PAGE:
Let me take you way back to the very beginning of my story.
I was married in 1999 to my high school sweetheart, Erick. We both were working at pretty good jobs - Erick, an accountant, and I, as a research coordinator at the University of Pittsburgh. We owned a home in the suburbs of Pittsburgh which was very convenient for me to get to work since it was on a bus line. I had to bus into and from work because I don't have a driver's license.
Yes, that's right, I don't drive. I never did (well at least not legally). When I was a Sophomore in high school, I started noticing that I couldn't make out the writing on the chalkboards very clearly and people's faces were blurred from a distance. After a few tests with on the the best Ophthalmologists in the city, it was determined that I would be diagnosed with Stargardt's Disease. I like to explain to people that i's very similar to Macular Degeneration but instead, it occurs in children and adolescents. So, I was given corrective lenses to help with the vision that I still had but there are no treatments for the disease itself. So, I sat up front in all of my classes and my teachers would give me large print versions of tests, etc. I couldn't read anything from a regular text book. The local Lion's Club provided me with a Closed Circuit TV (CCTV) which is a machine that magnifies text. It was the only way I could read anything clearly.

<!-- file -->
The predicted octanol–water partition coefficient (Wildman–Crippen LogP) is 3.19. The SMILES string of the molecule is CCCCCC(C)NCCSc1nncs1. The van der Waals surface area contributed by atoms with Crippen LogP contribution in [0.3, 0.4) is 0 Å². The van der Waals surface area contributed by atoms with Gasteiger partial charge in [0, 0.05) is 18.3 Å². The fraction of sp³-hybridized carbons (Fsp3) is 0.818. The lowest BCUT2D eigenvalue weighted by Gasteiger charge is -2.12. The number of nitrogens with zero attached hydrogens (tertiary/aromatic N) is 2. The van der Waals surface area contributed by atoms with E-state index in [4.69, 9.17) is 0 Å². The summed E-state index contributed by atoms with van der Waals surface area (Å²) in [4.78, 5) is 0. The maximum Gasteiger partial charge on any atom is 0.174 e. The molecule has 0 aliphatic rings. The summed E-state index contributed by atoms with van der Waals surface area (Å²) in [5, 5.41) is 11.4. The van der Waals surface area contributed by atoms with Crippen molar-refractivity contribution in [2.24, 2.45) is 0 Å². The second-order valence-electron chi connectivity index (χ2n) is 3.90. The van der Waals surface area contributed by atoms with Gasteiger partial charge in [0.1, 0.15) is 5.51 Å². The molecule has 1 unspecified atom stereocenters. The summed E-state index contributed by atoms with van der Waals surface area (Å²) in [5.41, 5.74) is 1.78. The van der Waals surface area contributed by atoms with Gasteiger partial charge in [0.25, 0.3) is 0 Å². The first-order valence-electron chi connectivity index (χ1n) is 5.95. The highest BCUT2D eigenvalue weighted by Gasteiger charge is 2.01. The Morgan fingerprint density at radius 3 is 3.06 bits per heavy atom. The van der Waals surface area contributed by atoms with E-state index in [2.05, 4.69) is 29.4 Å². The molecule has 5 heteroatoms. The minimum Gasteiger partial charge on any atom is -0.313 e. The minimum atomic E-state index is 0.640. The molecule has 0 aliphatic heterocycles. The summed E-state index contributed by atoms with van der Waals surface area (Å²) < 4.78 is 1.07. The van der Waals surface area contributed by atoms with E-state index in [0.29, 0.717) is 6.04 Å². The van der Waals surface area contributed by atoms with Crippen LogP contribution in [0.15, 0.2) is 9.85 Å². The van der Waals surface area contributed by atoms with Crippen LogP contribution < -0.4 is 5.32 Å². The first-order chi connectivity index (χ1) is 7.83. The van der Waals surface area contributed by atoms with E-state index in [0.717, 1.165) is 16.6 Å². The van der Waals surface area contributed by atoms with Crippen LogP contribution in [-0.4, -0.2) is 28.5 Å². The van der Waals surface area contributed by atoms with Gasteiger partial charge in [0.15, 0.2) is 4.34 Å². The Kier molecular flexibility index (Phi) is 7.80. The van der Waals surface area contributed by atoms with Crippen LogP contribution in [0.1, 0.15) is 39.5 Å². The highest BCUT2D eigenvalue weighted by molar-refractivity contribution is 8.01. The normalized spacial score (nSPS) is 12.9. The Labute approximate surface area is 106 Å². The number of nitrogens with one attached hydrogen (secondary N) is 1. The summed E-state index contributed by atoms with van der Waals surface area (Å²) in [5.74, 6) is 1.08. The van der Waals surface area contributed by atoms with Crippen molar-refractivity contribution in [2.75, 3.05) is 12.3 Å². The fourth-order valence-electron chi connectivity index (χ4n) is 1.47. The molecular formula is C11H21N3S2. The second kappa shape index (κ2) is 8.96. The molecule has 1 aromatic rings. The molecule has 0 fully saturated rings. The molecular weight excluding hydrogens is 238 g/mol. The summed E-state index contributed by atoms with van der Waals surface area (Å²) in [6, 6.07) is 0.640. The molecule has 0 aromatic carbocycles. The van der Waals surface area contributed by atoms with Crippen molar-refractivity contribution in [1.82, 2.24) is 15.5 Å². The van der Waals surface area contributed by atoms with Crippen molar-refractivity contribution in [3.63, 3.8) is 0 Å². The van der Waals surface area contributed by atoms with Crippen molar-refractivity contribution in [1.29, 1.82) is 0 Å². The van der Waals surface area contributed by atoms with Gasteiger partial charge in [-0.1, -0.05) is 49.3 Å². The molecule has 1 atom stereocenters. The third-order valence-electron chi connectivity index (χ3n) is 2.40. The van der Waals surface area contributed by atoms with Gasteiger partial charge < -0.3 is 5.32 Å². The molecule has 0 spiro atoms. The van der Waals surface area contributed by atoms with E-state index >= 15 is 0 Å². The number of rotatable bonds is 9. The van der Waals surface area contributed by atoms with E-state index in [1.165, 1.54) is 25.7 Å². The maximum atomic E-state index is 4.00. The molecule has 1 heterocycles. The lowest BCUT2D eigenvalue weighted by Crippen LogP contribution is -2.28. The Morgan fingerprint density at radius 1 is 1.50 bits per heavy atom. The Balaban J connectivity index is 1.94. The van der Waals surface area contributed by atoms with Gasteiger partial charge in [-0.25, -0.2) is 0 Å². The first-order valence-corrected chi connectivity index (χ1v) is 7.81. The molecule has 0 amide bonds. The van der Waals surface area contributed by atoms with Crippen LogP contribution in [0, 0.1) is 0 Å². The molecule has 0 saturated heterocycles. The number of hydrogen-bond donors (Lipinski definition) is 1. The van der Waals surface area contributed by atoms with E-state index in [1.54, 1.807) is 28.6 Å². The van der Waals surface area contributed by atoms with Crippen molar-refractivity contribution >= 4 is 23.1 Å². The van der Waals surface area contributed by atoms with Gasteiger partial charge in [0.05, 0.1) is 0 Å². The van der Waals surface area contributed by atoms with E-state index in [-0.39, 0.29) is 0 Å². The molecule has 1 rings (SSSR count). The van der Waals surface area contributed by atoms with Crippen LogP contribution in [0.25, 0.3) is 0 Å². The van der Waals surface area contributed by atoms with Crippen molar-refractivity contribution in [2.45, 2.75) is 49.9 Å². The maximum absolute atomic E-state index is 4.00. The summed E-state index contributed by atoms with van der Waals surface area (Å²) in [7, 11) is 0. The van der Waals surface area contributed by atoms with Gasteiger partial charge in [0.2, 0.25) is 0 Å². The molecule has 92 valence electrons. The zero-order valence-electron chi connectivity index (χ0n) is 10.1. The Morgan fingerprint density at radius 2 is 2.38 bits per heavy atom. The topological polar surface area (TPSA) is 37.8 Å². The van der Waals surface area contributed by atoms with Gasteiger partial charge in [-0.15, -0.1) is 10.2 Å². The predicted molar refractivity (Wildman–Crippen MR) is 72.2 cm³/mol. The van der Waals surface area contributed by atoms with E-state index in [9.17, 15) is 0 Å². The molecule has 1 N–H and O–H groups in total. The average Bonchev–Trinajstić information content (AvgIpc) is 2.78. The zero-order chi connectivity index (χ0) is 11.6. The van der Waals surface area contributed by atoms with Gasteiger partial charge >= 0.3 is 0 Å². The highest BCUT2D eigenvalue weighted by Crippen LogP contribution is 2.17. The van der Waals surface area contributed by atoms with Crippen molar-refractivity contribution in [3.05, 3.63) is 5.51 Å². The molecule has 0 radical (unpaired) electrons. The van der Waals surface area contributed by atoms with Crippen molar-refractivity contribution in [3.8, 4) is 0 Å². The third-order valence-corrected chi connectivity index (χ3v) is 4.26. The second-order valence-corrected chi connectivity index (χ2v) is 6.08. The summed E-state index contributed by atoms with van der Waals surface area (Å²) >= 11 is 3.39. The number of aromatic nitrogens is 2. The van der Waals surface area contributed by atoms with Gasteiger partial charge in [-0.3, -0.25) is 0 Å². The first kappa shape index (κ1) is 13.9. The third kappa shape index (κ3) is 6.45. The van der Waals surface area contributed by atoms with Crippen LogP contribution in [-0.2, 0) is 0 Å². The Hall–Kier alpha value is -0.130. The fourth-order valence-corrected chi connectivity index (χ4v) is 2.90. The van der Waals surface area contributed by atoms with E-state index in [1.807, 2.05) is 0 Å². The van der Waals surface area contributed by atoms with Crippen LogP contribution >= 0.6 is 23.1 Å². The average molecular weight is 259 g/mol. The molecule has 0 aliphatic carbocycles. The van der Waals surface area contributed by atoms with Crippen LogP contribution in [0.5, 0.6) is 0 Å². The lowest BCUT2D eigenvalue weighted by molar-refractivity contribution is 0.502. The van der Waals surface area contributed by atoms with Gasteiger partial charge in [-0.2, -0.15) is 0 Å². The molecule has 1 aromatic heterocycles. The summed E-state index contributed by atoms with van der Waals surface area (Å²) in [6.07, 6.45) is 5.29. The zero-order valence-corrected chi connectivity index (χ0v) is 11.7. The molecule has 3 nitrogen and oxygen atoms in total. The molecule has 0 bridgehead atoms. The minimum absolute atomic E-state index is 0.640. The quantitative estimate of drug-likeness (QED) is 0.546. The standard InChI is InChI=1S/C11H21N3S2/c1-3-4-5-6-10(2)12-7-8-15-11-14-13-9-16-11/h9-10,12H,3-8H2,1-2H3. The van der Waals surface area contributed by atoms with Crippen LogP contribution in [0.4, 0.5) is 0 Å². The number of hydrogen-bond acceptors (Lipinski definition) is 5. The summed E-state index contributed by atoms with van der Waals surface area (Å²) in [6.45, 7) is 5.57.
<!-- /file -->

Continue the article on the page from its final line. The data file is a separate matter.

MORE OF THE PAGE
I think back to my high school years (which I absolutely adored) and think people must have not known about my visual impairment unless they were in a class with me. I probably ignored people walking through the hallways of school because I honestly couldn't make out faces clear enough sometimes to identify someone.
How do I do work on the computer? There are such great resources now for people with visual handicaps. I use a program called Zoom Text. It automatically enlarged the fonts and icons to whatever size I set it up to be. It's wonderful. Yes, I still miss things and easily make typos but it does the job.
OK, we're married and working, living in Edgewood, and we own a dog and a few fish. Pretty easy life. After all of our close friends all got married, some of them decided to start having families. We weren't quite there yet. We really liked the freedom of this life of no real responsibilities. Then as the babies started arriving, I started to get the itch. We decided to not try but not take precautions either. In September of 2002, we found out that we were expecting a baby.
THIS is where the story of Olivia would begin.